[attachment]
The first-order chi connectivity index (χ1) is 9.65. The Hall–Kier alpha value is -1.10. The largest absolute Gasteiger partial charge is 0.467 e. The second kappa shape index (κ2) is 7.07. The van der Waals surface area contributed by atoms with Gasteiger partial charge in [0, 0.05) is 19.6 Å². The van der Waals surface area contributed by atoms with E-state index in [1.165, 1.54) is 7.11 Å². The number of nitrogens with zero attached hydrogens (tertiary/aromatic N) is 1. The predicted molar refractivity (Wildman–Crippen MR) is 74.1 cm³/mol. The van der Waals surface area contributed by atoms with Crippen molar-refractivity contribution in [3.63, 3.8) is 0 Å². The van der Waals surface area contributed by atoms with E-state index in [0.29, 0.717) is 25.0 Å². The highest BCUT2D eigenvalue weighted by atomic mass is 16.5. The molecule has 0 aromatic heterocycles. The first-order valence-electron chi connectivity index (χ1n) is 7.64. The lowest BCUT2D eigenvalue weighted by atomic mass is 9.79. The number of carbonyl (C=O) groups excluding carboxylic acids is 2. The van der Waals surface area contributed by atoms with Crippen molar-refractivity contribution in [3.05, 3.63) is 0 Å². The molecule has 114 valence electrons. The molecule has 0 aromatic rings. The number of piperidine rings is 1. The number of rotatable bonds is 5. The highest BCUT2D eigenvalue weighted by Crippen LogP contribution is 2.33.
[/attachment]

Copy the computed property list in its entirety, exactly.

The first-order chi connectivity index (χ1) is 9.65. The Hall–Kier alpha value is -1.10. The largest absolute Gasteiger partial charge is 0.467 e. The second kappa shape index (κ2) is 7.07. The van der Waals surface area contributed by atoms with Gasteiger partial charge in [0, 0.05) is 19.6 Å². The van der Waals surface area contributed by atoms with E-state index in [1.165, 1.54) is 7.11 Å². The number of nitrogens with zero attached hydrogens (tertiary/aromatic N) is 1. The predicted molar refractivity (Wildman–Crippen MR) is 74.1 cm³/mol. The van der Waals surface area contributed by atoms with Crippen molar-refractivity contribution in [3.63, 3.8) is 0 Å². The van der Waals surface area contributed by atoms with E-state index in [0.29, 0.717) is 25.0 Å². The highest BCUT2D eigenvalue weighted by atomic mass is 16.5. The molecule has 0 aromatic heterocycles. The first-order valence-electron chi connectivity index (χ1n) is 7.64. The lowest BCUT2D eigenvalue weighted by atomic mass is 9.79. The number of carbonyl (C=O) groups excluding carboxylic acids is 2. The van der Waals surface area contributed by atoms with Crippen molar-refractivity contribution in [3.05, 3.63) is 0 Å². The molecule has 114 valence electrons. The molecule has 0 aromatic rings. The number of piperidine rings is 1. The number of rotatable bonds is 5. The highest BCUT2D eigenvalue weighted by Crippen LogP contribution is 2.33.